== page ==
The facetiousness in bassist Jason Narducy's voice near the start of Sunday afternoon’s rehearsal at 7th Street Entry was as loud as the throwback performance to come later that night.
"I'm gonna need a lot of guitar in my monitor," Narducy instructed their sound man, to laughs.
The joke lay in the fact that Narducy was only standing about eight feet from bandleader Bob Mould's amplifier, as is always the case on the puny stage that has been an enormous incubator for Twin Cities bands since Mould himself formed a group 35 years ago. What’s more, Mould’s amp was predictably cranked loud enough to be heard eight blocks away, as is always the case when he’s playing with his current band -- just like it was with his first one.
Thirty-three years after Minneapolis punk heroes Hüsker Dü recorded their fastest (yet dullest) album in the Entry, “Land Speed Record,” the band’s co-leader returned there Sunday to play a gig that had been announced less than 24 hours earlier and sold out in less than 10 minutes. It was Mould’s first time performing in the 250-capacity former broom closet since a pair of solo-acoustic shows in 1991, but those gigs were nothing like the old days. Sunday’s concert very much was.
“How many of you have seen a band at the Entry play two sets?” Mould asked the crowd as he walked out on the stage for the second time Sunday.
Harking back to the days when headlining Entry bands were required to stretch out their act to beef up bar sales, the show was split into two sets. The 45-minute first block was made up largely of tunes from Mould’s last two albums, both recorded with Narducy (frontman of Verbow) and drummer Jon Wurster (Superchunk). The second set started off with two songs that dated back to the “Land Speed” era, and it didn’t often get much more current than that. One of the Hüsker Dü songs, “Up in the Air,” had not been played by a Mould-led band since the year it came out (1987), and several more have only recently been dusted off.
Coming on the heels of their more standard but still memorable showing Saturday for the MN-Music-on-a-Stick concert – you wouldn’t have known their only rehearsal of late would be after that State Fair appearance – Mould and his bandmates tacked on Sunday’s gig as a warm-up for a month-long U.S. tour that begins Friday in Philadelphia, their first trek behind the emotionally blustery album from June, “Beauty & Ruin.” The show was also organized as a fundraiser for nonprofit music org DEMO, run by former First Ave manager Steve McClellan.
Talking in the First Ave green room next door after their rehearsal -- their afternoon workout included a couple other rare oldies not played later that night – Mould credited Narducy and Wurster for pushing him to revisit more Hüskers tunes, and to dust off other nuggets from throughout his discography. Narducy, for instance, encouraged them to add their rocked-up version of 1989’s “Sinners & Their Repentances” to Sunday’s set list, while Wurster pushed for “Come Around,” an uncharacteristically mellow one from Mould’s early-’90s trio Sugar. The drummer had also previously talked Mould into reviving 1985's “Flip Your Wig,” one of his all-time favorites.
“These guys love those records, and if they get excited to play that stuff, I do, too,” Mould said. “And yeah, I’m proud of a lot of it, too.”
Sunday’s show was a test run for the rest of the tour. “We’ll play with [the set list] at first,” Bob added, “and then there’ll be one night where it really seems to click, and it might be hard for us to break away from that one after that.”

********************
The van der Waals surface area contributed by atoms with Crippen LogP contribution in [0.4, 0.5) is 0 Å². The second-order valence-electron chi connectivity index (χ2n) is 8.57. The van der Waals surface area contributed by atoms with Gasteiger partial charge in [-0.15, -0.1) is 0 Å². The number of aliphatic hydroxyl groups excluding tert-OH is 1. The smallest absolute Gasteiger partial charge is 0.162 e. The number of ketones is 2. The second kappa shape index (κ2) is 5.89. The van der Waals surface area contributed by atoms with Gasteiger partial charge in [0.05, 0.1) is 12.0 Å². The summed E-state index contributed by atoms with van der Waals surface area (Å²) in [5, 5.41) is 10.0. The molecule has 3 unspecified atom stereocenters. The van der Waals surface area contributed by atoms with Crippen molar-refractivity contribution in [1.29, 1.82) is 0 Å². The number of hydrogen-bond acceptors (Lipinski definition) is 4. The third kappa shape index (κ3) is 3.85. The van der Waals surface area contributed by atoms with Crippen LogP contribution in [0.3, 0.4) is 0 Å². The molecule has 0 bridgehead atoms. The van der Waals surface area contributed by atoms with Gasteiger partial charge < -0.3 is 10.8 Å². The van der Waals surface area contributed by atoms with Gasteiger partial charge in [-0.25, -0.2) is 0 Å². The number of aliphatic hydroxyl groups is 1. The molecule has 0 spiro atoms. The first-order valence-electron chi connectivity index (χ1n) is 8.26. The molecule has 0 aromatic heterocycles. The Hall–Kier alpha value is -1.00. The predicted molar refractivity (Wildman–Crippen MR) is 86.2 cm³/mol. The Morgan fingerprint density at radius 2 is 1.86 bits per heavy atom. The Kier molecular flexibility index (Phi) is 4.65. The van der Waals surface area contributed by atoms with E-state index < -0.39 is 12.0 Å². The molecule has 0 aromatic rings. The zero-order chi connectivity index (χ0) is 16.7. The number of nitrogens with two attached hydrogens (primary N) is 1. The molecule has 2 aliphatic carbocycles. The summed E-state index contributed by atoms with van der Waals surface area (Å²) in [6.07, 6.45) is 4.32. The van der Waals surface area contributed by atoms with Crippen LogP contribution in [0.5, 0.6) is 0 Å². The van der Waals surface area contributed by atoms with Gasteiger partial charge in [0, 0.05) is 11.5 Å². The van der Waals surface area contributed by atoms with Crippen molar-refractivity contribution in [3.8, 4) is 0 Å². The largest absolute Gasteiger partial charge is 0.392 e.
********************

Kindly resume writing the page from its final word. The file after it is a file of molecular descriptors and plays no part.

Looking fit enough at age 53 to bench-press longtime admirer and new buddy Ryan Adams – he dropped about 30 pounds over the past year – Mould didn’t allow his bandmates time to catch their breath during most of the first set before tearing into the next song. There was even less room in the second run. The only time he seemed less than fully able-bodied was when he struggled to read the set list at his feet toward show’s end, but that was because he had to take off his glasses. No exaggeration: The lenses kept fogging up from the steam coming off the stage.
While the old songs predictably earned the most enthusiasm -- and even sparked a sizable pit of middle-aged moshers (none of whom where doing as well as Bob in the fitness/weight-loss department) -- a lot of Mould’s newest tunes would have fit in side-by-side with the Hüskers classics in terms of fiery delivery. Highlights included the full-on rager “The War” and the more melodic, upbeat pre-encore closer “Fix It.”
Mould himself was upbeat talking about his old days in the Entry, despite the distance he maintains from his Hüsker Dü bandmates these days. “We had a lot of fun nights in that particular room,” he said before the show. “Of course, a lot of it is a blur now, but I do know it was fun then. That's when the band was really clicking and probably at our best.”
Even when he’s not playing a show as special as Sunday’s, though, it’s pretty easy to see that Mould is having more fun with Narducy and Wurster than he’s ever had playing in a band, an assumption he confirmed before the gig.
“I said it [on Saturday], too: I hope I can play with these guys as long as I’m still playing.”
No argument there. Here’s Sunday’s set list(s):
Star Machine / The Descent / I Don't Know You Anymore / Sinners and Their Repentances / Little Glass Pill / Kid With Crooked Face / Nemeses Are Laughing / The War / Come Around* / Changes* / Helpless* / Keep Believing
In A Free Land+ / Real World+ / Something I Learned Today+ / Chartered Trips+ / Could You Be The One?+ / Flip Your Wig+ / See a Little Light / Celebrated Summer+ / Hardly Getting Over It+ / Tomorrow Morning / Up in the Air+ / If I Can't Change Your Mind* / Hey Mr. Grey / Fix It
Makes No Sense at All+ / Love Is All Around (theme from “Mary Tyler Moore Show”) / New Day Rising+
(+Hüsker Dü songs *Sugar songs)